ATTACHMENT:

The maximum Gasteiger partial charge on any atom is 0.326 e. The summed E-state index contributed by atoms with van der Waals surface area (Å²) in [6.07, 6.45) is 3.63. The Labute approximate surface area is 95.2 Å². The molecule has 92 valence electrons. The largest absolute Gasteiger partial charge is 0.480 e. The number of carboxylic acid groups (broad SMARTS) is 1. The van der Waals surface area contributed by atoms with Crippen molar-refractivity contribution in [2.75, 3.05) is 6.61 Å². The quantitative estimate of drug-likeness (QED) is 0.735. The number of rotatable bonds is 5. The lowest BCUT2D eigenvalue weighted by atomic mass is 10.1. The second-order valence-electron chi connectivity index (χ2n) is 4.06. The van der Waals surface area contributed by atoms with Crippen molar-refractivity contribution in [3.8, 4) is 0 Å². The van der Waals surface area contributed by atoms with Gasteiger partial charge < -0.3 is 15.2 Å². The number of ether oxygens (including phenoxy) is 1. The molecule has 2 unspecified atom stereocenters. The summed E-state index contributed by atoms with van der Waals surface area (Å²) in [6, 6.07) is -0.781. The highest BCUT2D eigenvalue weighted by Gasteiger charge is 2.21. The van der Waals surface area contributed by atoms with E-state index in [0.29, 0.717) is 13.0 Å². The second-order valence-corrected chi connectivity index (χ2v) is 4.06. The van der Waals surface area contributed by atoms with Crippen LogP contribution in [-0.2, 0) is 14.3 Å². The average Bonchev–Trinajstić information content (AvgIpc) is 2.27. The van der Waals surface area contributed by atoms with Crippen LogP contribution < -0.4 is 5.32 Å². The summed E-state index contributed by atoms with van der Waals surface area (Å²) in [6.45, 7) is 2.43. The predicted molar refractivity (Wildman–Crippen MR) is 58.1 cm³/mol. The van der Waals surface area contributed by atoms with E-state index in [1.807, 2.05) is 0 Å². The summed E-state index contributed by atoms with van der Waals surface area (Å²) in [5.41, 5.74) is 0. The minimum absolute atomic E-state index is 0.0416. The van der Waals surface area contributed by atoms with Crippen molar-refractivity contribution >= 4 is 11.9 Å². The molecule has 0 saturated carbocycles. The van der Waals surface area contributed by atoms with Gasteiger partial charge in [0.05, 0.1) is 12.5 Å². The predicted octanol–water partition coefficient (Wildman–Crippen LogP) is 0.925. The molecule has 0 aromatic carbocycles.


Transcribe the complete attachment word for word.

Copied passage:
The maximum Gasteiger partial charge on any atom is 0.326 e. The summed E-state index contributed by atoms with van der Waals surface area (Å²) in [6.07, 6.45) is 3.63. The Labute approximate surface area is 95.2 Å². The molecule has 92 valence electrons. The largest absolute Gasteiger partial charge is 0.480 e. The number of carboxylic acid groups (broad SMARTS) is 1. The van der Waals surface area contributed by atoms with Crippen molar-refractivity contribution in [2.75, 3.05) is 6.61 Å². The quantitative estimate of drug-likeness (QED) is 0.735. The number of rotatable bonds is 5. The lowest BCUT2D eigenvalue weighted by atomic mass is 10.1. The second-order valence-electron chi connectivity index (χ2n) is 4.06. The van der Waals surface area contributed by atoms with Crippen molar-refractivity contribution in [3.8, 4) is 0 Å². The van der Waals surface area contributed by atoms with Gasteiger partial charge < -0.3 is 15.2 Å². The number of ether oxygens (including phenoxy) is 1. The molecule has 2 unspecified atom stereocenters. The summed E-state index contributed by atoms with van der Waals surface area (Å²) in [6, 6.07) is -0.781. The highest BCUT2D eigenvalue weighted by Gasteiger charge is 2.21. The van der Waals surface area contributed by atoms with E-state index in [0.29, 0.717) is 13.0 Å². The second-order valence-corrected chi connectivity index (χ2v) is 4.06. The van der Waals surface area contributed by atoms with Crippen LogP contribution in [-0.2, 0) is 14.3 Å². The average Bonchev–Trinajstić information content (AvgIpc) is 2.27. The van der Waals surface area contributed by atoms with Crippen LogP contribution < -0.4 is 5.32 Å². The summed E-state index contributed by atoms with van der Waals surface area (Å²) in [6.45, 7) is 2.43. The predicted molar refractivity (Wildman–Crippen MR) is 58.1 cm³/mol. The van der Waals surface area contributed by atoms with E-state index in [1.807, 2.05) is 0 Å². The summed E-state index contributed by atoms with van der Waals surface area (Å²) in [5.41, 5.74) is 0. The minimum absolute atomic E-state index is 0.0416. The van der Waals surface area contributed by atoms with Crippen molar-refractivity contribution >= 4 is 11.9 Å². The molecule has 0 saturated carbocycles. The van der Waals surface area contributed by atoms with Gasteiger partial charge in [0.05, 0.1) is 12.5 Å². The predicted octanol–water partition coefficient (Wildman–Crippen LogP) is 0.925. The molecule has 0 aromatic carbocycles.